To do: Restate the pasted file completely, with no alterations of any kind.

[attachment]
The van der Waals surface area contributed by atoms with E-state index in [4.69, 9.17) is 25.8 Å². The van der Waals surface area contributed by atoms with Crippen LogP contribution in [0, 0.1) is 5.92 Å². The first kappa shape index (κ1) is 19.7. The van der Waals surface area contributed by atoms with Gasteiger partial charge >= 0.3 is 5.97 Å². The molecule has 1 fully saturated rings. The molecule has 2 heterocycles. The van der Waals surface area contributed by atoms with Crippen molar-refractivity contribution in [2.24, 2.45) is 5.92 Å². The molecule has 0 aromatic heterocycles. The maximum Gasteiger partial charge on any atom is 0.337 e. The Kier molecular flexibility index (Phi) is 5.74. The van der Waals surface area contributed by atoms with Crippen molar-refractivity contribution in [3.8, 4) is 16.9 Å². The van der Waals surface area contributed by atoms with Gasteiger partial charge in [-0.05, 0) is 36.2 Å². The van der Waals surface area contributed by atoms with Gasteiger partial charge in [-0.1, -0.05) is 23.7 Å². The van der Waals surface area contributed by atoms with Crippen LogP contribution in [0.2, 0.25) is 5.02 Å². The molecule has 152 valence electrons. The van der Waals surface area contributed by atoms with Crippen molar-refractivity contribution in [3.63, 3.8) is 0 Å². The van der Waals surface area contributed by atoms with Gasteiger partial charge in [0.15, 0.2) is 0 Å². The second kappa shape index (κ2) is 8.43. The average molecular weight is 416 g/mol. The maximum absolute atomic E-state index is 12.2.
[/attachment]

The van der Waals surface area contributed by atoms with E-state index in [4.69, 9.17) is 25.8 Å². The van der Waals surface area contributed by atoms with Crippen LogP contribution in [0, 0.1) is 5.92 Å². The first kappa shape index (κ1) is 19.7. The van der Waals surface area contributed by atoms with Gasteiger partial charge >= 0.3 is 5.97 Å². The molecule has 1 fully saturated rings. The molecule has 2 heterocycles. The van der Waals surface area contributed by atoms with Crippen molar-refractivity contribution in [2.24, 2.45) is 5.92 Å². The molecule has 0 aromatic heterocycles. The maximum Gasteiger partial charge on any atom is 0.337 e. The Kier molecular flexibility index (Phi) is 5.74. The van der Waals surface area contributed by atoms with Crippen molar-refractivity contribution in [3.8, 4) is 16.9 Å². The van der Waals surface area contributed by atoms with Gasteiger partial charge in [-0.05, 0) is 36.2 Å². The van der Waals surface area contributed by atoms with Gasteiger partial charge in [-0.1, -0.05) is 23.7 Å². The van der Waals surface area contributed by atoms with Crippen LogP contribution in [0.2, 0.25) is 5.02 Å². The molecule has 152 valence electrons. The van der Waals surface area contributed by atoms with Crippen molar-refractivity contribution in [3.63, 3.8) is 0 Å². The van der Waals surface area contributed by atoms with Gasteiger partial charge in [0.15, 0.2) is 0 Å². The second kappa shape index (κ2) is 8.43. The average molecular weight is 416 g/mol. The maximum absolute atomic E-state index is 12.2.